Posts Tagged ‘Feminism and Law’

On November 2, Dr. Jennifer Schulz joined us to discuss “A Feminist Approach to Torts Law”. Sporting a very fashionable FLF t-shirt, Dr. Schulz encouraged the group of students in attendance to approach the law critically. This is of particular importance in mandatory courses, where many professors will unconsciously teach from a perspective of liberalism, a perspective that treats the law as objective and neutral, even where inequalities are rampant. Although torts law may be presented as fundamentally objective, Dr. Schulz challenged us to think about ways in which torts law can benefit from feminist analysis.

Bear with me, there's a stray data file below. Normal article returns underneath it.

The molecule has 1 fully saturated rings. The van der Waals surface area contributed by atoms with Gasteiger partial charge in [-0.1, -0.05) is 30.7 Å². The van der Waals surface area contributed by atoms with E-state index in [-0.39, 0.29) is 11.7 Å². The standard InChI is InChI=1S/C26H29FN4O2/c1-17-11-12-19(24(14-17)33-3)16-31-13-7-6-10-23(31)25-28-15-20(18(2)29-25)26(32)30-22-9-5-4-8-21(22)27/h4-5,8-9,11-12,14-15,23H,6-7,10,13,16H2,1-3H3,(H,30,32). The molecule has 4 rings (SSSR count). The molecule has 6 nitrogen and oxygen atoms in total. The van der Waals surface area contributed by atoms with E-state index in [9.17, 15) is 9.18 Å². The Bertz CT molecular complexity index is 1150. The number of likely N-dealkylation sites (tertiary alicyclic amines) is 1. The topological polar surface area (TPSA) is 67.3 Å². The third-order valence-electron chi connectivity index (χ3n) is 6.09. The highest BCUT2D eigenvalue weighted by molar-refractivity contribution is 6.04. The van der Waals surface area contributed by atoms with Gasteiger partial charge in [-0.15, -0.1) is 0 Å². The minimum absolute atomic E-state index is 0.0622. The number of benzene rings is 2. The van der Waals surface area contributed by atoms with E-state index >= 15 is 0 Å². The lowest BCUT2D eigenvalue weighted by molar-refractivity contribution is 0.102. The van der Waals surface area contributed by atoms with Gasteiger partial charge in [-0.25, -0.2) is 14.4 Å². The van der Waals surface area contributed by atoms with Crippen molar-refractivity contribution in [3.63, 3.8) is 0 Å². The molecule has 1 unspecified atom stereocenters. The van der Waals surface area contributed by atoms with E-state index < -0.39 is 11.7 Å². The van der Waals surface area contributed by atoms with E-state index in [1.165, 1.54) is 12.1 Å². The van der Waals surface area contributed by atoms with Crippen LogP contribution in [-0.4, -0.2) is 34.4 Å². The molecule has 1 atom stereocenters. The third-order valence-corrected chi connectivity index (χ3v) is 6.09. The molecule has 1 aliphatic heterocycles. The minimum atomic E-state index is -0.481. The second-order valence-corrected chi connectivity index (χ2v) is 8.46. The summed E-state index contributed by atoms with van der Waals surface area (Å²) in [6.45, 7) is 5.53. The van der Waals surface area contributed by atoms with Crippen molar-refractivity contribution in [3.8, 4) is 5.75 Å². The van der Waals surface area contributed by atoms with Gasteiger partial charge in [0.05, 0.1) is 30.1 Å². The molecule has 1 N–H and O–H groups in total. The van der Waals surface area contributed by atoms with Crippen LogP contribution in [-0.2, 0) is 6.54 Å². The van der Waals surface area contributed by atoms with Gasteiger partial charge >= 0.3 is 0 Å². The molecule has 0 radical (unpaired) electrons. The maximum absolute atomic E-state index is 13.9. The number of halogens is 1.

A first and perhaps obvious example is the notion of the “reasonable person”. Professors and students may accept this standard as simple – the standard is simply reasonableness. We may all assume that our perspective on what is reasonable is the same, in reality, the opposite is true. This notion is sharpened when we consider that the “reasonable person” is just the “reasonable man”, the “bloke on the Clapham bus” from England. This standard was changed to reflect modern day political correctness, but has the way it is applied really changed? Feminist scholars have critiqued this approach, and we learned that two lines of thought have emerged in the literature. One approach recommends accepting that men and women do view the world differently and it might be useful to take about care in a positive way, rather than a negative duty to not to harm. The other approach is more radical as it questions the efficacy of relying on objective standards, and calls for focusing on the actual tortious event and how someone with that person’s experiences would react in the circumstances. This approach recognizes that nothing is actually objective, even if we apply that label to the standards we use, and challenges an approach that allows for conflating the reasonable person with a normative standard of behaviour. As the student discussion suggested, taking this kind of subjective approach may be beneficial to balance out the racist, classist and sexist attitudes a person faces as soon as they enter a courtroom.